31″To what then shall I compare the people of this generation, and what are they like? 32They are like children sitting in the marketplace and calling to one another, “‘We played the flute for you, and you did not dance; we sang a dirge, and you did not weep.’ 33For John the Baptist has come eating no bread and drinking no wine, and you say, ‘He has a demon.’ 34The Son of Man has come eating and drinking, and you say, ‘Look at him! A glutton and a drunkard, a friend of tax collectors and sinners!’ 35Yet wisdom is justified by all her children.” (ESV)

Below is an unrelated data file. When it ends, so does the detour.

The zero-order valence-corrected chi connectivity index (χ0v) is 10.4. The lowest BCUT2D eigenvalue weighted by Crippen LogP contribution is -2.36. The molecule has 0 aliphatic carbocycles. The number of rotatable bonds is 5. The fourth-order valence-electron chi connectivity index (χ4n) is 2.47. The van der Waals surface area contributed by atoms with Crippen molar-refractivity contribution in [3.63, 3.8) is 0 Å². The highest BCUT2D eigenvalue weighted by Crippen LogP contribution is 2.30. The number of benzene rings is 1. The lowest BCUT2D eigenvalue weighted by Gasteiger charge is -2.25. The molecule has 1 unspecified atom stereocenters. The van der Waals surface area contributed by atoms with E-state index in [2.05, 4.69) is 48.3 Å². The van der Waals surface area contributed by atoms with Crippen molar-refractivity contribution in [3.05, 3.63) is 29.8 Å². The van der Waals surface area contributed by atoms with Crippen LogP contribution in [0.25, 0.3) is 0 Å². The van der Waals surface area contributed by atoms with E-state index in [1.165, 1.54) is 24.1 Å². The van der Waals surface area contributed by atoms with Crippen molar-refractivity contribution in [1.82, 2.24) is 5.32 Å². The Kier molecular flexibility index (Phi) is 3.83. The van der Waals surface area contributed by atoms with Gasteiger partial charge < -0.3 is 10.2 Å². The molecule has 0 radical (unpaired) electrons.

This passage from Luke’s Gospel contains a lovely and evocative comparison that on the surface seems quite simple:
“To what then shall I compare the people of this generation, and what are they like? They are like children sitting in the marketplace and calling to one another, ‘We played the pipe for you, and you did not dance; we sang a dirge, and you did not weep.’”
Our Lord goes on to tell us the comparison applies not only to “this generation,” but also to himself and to John the Baptist. On first hearing, the comparison seems obvious, but on reflection, we may realize that it has a sort of parabolic complexity that keeps us turning it over and over again in our minds. Indeed, this passage in Luke’s Gospel has been puzzled over for centuries.